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The NIMV Principle

Of course, you’ve heard of NIMBY – “not in my backyard” – where people agree that something may be a necessary evil, but only as long as they don’t have to personally deal with it.

A generation ago, winemakers became more interested in what was happening in the vineyards than was the previous generation and subsequently decided that was where their wines are made.  Decreased yield?  I’m all over it.  Leaves thinned on the shady side?  Been there, plucked that.  Mildew under control?  Spraying trumps praying.  Better harvest labs?  Let ‘em hang! 

Bad weather?  NIMV – “not in my vineyard.”  Man figured out irrigation could offset drought almost as soon as he found out that farming, however promising it looked, was sometimes more labor-intensive and iffy than the good old days when he was a happy hunter-gatherer.  But sometimes there is too much water falling on our heads – especially if those raindrops are frozen. In Mendoza, where hail is a huge problem, many vineyards have wire netting stretched over them.  NIMV!

So when winemaker Kale Anderson of Pahlmeyer Vineyards in Napa Valley thought he was getting too much heavenly water, something others may desperately need elsewhere, he decided to take care of that, too.  Anderson had this one block of mountain Cabernet Sauvignon that was too vigorous, even when he cut off irrigation and made the vines go cold turkey – what’s called dry farming in the Golden West.  “We decided to go one step further than dry farming,” he says, by artificially inducing drought conditions.

Since preventing an Act of God needs to go on the ballot in California, Anderson figured that while he might not be want to keep raindrops from falling from the skies, he surely could stop them from sinking into his vineyard during the rainy winter season.  How?  Cover the vineyard floor with tarpaulin, all 2.5 acres of it.  “I wanted to get it down last year right after harvest,” he says, “but I couldn’t get in there until early December.”

What he and his crew did was cover the vineyard floor with rows of clear tarp anchored down with sandbags to keep them from billowing.  The runoff water would be collected in a pond and reused later.  It took a few days, but it was in place when the rains – fairly mild this season – came.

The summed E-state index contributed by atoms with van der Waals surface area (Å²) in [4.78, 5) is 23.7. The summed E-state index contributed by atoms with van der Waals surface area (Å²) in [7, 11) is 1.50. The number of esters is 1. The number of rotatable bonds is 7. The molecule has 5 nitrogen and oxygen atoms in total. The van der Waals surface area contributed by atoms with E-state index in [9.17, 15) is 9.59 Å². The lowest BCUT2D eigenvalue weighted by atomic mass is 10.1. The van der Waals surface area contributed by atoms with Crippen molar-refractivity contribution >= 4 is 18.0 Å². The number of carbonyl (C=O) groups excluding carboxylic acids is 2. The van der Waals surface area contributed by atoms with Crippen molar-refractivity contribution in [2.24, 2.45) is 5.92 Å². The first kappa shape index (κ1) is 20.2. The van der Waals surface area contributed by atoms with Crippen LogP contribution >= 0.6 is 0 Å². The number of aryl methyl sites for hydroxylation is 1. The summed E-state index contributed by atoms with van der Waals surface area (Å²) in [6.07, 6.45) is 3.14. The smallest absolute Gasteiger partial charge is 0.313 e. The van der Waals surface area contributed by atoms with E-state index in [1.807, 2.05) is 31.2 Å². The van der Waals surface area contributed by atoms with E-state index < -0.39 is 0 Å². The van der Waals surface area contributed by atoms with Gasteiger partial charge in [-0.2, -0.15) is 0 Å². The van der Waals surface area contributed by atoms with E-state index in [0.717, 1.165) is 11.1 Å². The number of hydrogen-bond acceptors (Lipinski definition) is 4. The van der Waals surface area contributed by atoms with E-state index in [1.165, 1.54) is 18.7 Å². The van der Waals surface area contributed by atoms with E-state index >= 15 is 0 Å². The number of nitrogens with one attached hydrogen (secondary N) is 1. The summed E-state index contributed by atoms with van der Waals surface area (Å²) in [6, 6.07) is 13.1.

How has the experiment gone thus far?

“Knock on wood, but everything looks where I wanted,” Anderson said in an interview last week.  “As it was a clear tarp, we had a greenhouse effect with our cover crop.  And the bud break was two weeks earlier than adjacent blocks, probably because of higher soil temperatures.”  The tarps came off in mid-April, and Anderson hopes the vines will need less management during the growing season.

“But we won’t know how well things worked until the wine is made and even aged for a while,” he says.

When I talked to Anderson, he thought he was the first to try tarps in weather managing a vineyard.  But a friend of mine on the East Coast, a winery owner, says, “Oh no, we considered it, and Petrus actually did it.”  Indeed, a little research showed that the legendary Pomerolian did floor its vineyard just before harvest in 1992 to prevent expected rains from saturating the soil.

It was a lousy vintage, one of Bordeaux’s worst in recent decades.  Parker only gave the ’92 Petrus a “90,” yet he called it one of the two best wines of the vintage.  After explaining that Petrus and Trotanoy tarped their vineyards in September, Parker concludes in his Bordeaux wine book, “It was a strategy that obviously paid off.  Interestingly, this technique was declared illegal by French appellation authorities in the late 1990s when utilized by several of [Petrus owner] Moueix’s  rivals, Michel Rolland and Jean-Luc Thunevin.”

The French take their terroir seriously and don’t like to screw around with it, even when it means enduring lousy weather and other Acts of God.  California winemakers, as they do live in the New World, value their free will and the protection of their precious vines even more seriously.

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